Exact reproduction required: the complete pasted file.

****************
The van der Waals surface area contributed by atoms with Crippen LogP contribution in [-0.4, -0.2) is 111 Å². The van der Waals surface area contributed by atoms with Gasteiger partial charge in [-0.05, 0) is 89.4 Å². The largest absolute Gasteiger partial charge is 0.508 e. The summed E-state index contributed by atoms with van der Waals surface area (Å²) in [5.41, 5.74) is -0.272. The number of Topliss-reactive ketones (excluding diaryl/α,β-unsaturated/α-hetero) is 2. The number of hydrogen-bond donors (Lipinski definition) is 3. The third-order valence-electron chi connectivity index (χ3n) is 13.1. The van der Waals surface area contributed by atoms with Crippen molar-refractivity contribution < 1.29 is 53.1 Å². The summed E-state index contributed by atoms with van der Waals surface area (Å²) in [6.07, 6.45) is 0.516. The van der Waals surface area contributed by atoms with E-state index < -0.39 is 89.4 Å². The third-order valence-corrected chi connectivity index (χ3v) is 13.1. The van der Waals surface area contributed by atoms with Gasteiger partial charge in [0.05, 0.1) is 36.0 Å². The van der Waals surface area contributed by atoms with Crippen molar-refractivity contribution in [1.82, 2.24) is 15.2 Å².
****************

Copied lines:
The van der Waals surface area contributed by atoms with Crippen LogP contribution in [-0.4, -0.2) is 111 Å². The van der Waals surface area contributed by atoms with Gasteiger partial charge in [-0.05, 0) is 89.4 Å². The largest absolute Gasteiger partial charge is 0.508 e. The summed E-state index contributed by atoms with van der Waals surface area (Å²) in [5.41, 5.74) is -0.272. The number of Topliss-reactive ketones (excluding diaryl/α,β-unsaturated/α-hetero) is 2. The number of hydrogen-bond donors (Lipinski definition) is 3. The third-order valence-electron chi connectivity index (χ3n) is 13.1. The van der Waals surface area contributed by atoms with Crippen molar-refractivity contribution < 1.29 is 53.1 Å². The summed E-state index contributed by atoms with van der Waals surface area (Å²) in [6.07, 6.45) is 0.516. The van der Waals surface area contributed by atoms with E-state index < -0.39 is 89.4 Å². The third-order valence-corrected chi connectivity index (χ3v) is 13.1. The van der Waals surface area contributed by atoms with Gasteiger partial charge in [0.05, 0.1) is 36.0 Å². The van der Waals surface area contributed by atoms with Crippen molar-refractivity contribution in [1.82, 2.24) is 15.2 Å².